News from the Votemaster
• Republican Leaders Are Arguing About Whether Trump or Cruz is the Biggest Threat
• National Review Tries to Take Down Trump
• Is Palin Not All She's Trumped Up to Be?
• "Thanks, Obama!": Ted Cruz Edition
• GOP Establishment Not Yet Sold on Rubio
• Clinton Tweaks Approach to Sanders
• Democrats Want A Debate Between Iowa and New Hampshire
Sanders and Trump Lead in Iowa, but with a Footnote
A new CNN/ORC poll of Iowa has Donald Trump leading by 11 points and Bernie Sanders ahead by 8 with an unusually large margin of error of 6 points. However, Nate Silver notes that the poll assumes a turnout of 320,000 caucusgoers. In 2012 the Republican turnout was 121,000. In 2008, the Democratic turnout was 240,000. A turnout of 300,000 would be an all-time record.
Turnout is hugely important and very hard to predict. Trump's supporters are largely blue-collar workers, and they have a spotty track record of going to the caucuses. Similarly, Sanders supporters are largely young voters, and they often often go to rallies but not to the polls. A huge turnout like 300,000 basically assumes all the marginal voters will show up. If turnout is much less, many of the missing people will be Trump and Sanders supporters. The only pollster who can be trusted for the Iowa caucuses is Ann Selzer, who has been doing them for years and is much better than anyone else at figuring out which of her respondents will actually caucus.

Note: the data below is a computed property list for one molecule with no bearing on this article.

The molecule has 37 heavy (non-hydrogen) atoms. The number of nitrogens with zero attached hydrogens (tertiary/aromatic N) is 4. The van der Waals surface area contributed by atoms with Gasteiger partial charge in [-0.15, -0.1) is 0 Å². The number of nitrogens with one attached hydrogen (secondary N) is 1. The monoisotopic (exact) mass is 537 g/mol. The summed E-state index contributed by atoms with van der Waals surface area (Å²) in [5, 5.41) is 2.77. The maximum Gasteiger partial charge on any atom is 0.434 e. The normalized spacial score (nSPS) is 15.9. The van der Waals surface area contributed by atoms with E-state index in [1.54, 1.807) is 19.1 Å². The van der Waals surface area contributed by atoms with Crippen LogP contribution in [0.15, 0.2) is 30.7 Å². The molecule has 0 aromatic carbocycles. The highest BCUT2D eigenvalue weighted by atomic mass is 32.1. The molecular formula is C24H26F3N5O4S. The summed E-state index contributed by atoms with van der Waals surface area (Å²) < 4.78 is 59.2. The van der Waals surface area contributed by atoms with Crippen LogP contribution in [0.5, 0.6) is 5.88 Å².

Another place where turnout is basically decisive is the difference between presidential and midterm elections. In 2014, 40 million fewer peopled voted than in 2012. Most of the missing voters were Democrats. A consequence of loyal voters (mostly Republicans) going to the polls every 2 years and marginal voters (mostly Democrats) going to the polls every 4 years is that Republicans sweep the midterms (which gives them control of the state legislatures) and Democrats win the White House. This is a perfect formula for endless gridlock. (V)
Republican Leaders Are Arguing About Whether Trump or Cruz is the Biggest Threat
Factions within the Republican Party are arguing about whether Donald Trump or Sen. Ted Cruz (R-TX) poses the biggest threat to the Party. Conservative intellectuals see Trump as a populist, not as a conservative, and one whose nomination would badly hurt the conservative movement. They also fear that he sees his greatest skill as a negotiator, and he would be happy to negotiate deals with the Democrats, something the conservatives abhor. They fear if he is nominee, he will destroy the conservative movement they have nurtured for decades. They can live with Cruz, even if he loses the election because the Party has recovered from factional battles before, such as the struggle between Barry Goldwater and Nelson Rockefeller back in the 1960s.
On the other hand, nearly all Republican senators despise Cruz for campaigning against them and being so rigidly hard-right. They also are scared of his small-tent approach to politics: Only true-blue conservatives who think like he does are welcome in the Party. They are afraid of a slaughter downticket on election day. (V)
National Review Tries to Take Down Trump
As the GOP establishment begins to reconcile itself to the notion that its choice may be the lesser of two evils between Donald Trump and Ted Cruz, more and more lines are being drawn into the sand. The National Review, the most influential conservative magazine in the country, is going to enter the fray, dedicating an entire issue to denouncing Trump.